There are lots of “busy night” dinners that I pull together often but have not shared in this space. Why, you may ask? Well, because they are the busy nights, when I am doing what so many of you are doing, too: trying to finish work, fold laundry, get the kids to and from their activities (Of course, even if the kids do the same activities their age groups always seem to practice at different times!)…you know what I mean. On these nights, I don’t take the time to get the camera out and snap a picture of our dinner plates. Every five minutes count on these nights, especially if those five minutes mean the difference between sitting down with the kids for a few minutes or not.
Anyway, when we all enjoyed this meal last week, I commented that we eat this so often yet I have not typed up the recipe. My kids said I really should. I make special note of this because sautéed kale may not be what you expect kids to love. Yet somehow, my kids — one of whom tends to be a little picky — love it. For them, I often serve with a side of toast. I like it when the egg yolk mixes in with the greens, making a flavorful sauce of sorts. A grating of fresh Parmesan or Manchego are my favorite ways to finish this off, but cheddar or your own favorite cheese — or no cheese — work well, too.
These ingredients can be had on hand and prepped in advance. If I know the night will be busy, I try to wash and chop the veggies ahead of time. Even though the general rule is not to refrigerate onions, I often prep them in advance and store the chopped onions in a leftover deli bag in the fridge. They always taste fine. While I am on the “breaking the rules” subject, I will confess that I wash mushrooms, too. Conventional wisdom says, don’t do it. But sometimes mushrooms are really dirty. Before cooking, I plunge them in a bowl of water, remove the dirt, and then remove to my cutting board and chop. I don’t do this part in advance, however; once wet, I cook them right away and the texture is terrific. I think the key is not to soak them for long.
For moms who think their kids may never eat kale, try starting with Kale Chips. Years ago, this crisp rendition seemed to present kale to my kids in a positive light. So, when they ate it in different ways, they were open to it. I’m not promising anything, but it may be worth a try!
Sautéing the mushrooms long enough to cook out the mixture and render them golden brown creates a meaty texture and lots of satisfying flavor. For those who aren’t a fan, simply omit and cook the onions until nicely caramelized. Or substitute bell peppers or white beans — I like to sear those long enough to develop a golden crust.
Yield: 4 servings
- 1 large bunch kale (the curly variety works well here)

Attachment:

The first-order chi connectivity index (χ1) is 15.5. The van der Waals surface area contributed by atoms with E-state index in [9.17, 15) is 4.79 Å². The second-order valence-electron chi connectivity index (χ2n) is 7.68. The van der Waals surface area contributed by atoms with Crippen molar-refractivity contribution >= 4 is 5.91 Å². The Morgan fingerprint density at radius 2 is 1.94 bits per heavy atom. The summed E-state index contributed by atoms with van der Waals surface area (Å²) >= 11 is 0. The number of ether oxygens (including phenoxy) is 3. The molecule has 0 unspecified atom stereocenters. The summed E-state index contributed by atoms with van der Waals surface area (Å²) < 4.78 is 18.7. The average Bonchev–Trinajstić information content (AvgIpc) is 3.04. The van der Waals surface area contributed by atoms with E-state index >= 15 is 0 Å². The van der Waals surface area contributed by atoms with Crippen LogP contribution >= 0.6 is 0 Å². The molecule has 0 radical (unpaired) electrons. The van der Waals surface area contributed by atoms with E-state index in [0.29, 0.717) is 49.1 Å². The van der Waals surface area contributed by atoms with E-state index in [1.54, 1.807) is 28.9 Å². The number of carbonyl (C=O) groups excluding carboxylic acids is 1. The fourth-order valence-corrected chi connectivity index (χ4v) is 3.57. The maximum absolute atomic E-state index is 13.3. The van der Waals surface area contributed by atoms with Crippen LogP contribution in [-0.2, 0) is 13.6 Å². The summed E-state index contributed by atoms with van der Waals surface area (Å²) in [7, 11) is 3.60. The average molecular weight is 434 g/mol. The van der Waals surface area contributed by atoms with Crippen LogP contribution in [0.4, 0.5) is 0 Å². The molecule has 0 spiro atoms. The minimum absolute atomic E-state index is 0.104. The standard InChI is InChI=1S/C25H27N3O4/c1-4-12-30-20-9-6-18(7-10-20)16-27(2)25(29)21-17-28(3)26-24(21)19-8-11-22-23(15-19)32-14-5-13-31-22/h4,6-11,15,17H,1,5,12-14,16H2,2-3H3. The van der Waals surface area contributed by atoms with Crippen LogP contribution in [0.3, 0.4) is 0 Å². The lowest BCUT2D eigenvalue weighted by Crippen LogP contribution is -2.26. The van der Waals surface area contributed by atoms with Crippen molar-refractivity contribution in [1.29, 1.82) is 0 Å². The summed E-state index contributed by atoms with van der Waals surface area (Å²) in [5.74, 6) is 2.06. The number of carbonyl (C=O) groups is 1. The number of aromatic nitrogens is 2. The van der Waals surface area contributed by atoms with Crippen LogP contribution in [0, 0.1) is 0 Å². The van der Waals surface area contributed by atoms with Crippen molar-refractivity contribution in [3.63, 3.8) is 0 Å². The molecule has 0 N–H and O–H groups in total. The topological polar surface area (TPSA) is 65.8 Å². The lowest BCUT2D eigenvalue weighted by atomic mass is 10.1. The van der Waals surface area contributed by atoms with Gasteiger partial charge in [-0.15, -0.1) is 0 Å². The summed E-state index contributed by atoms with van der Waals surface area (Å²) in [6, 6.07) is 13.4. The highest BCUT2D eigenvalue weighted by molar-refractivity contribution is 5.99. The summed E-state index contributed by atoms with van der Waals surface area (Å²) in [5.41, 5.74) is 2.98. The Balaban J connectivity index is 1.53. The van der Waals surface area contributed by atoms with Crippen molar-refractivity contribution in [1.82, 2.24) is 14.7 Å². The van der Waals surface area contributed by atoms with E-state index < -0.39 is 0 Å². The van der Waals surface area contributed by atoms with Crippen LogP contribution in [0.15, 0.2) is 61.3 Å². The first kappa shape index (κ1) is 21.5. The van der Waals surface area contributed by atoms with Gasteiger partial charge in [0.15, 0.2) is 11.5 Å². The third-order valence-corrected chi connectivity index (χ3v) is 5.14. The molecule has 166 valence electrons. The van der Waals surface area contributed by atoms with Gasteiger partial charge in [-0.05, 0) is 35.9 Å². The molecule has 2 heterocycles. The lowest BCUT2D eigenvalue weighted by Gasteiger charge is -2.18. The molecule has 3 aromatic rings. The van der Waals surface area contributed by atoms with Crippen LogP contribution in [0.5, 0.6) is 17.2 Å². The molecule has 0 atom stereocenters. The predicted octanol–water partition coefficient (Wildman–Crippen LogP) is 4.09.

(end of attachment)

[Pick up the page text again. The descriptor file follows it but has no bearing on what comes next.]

- Olive oil
- 1 small onion, chopped or sliced
- 3-4 cloves garlic, roughly chopped, optional
- 8 ounces mushrooms, optional, quartered or halved if small (I like baby bellas or crimini; button work well, too.)
- Kosher or sea salt and freshly ground pepper, to taste
- 1-2 eggs per person, according to appetite, cooked over easy or sunny side up
- Garnish: Freshly grated Parmesan, Manchego, Cheddar, or your favorite cheese
Wash the kale and remove the tough stems. Then slice crosswise into thick slices. I usually cut the long slices in half. (I shake the leaves dry but leave some water clinging to them rather than spinning dry. The wet leaves cook more easily. Also, you may prep the kale to this point, and then store in a plastic bag in the fridge until ready to use.)
In a large, oiled skillet (I use my 12-inch cast iron skillet), sauté the onion over medium heat for 2-3 minutes, or until beginning to soften. Add the mushrooms, and cook for 5-7 minutes more, stirring occasionally, or until the mushrooms are golden brown. If your skillet becomes dry, add a drizzle of olive oil.
Add the garlic, stir, and season with a little salt and pepper.
In batches, add the kale, tossing gently to rotate the top layer down. As the kale wilts, add more until you have added it all to the pan. Again, if the skillet gets dry, add a bit of oil. (With a seasoned cast iron skillet, I don’t need more than 2-3 tablespoons beyond the initial light oiling of the pan.) At this point, turn the heat down to low and season again with a little salt and pepper. Remove the pan from the heat as soon as the kale is wilted. (If there are a few pieces that still look crisp, that is good. I think greens gets a little stringy when cooked too long.)
While the kale is finishing, cook the number of eggs desired to your liking. I usually do over-easy or sunny side up, but choose your favorite method.
Spoon kale onto plates, top with egg(s), and a grating of your favorite cheese. Serve with a side of toast or crusty bread, if desired.
- I like to keep the yolks runny so they serve as a sauce to the greens. If you or your kids don’t like runny yolks, you could certainly top the kale with scrambled eggs.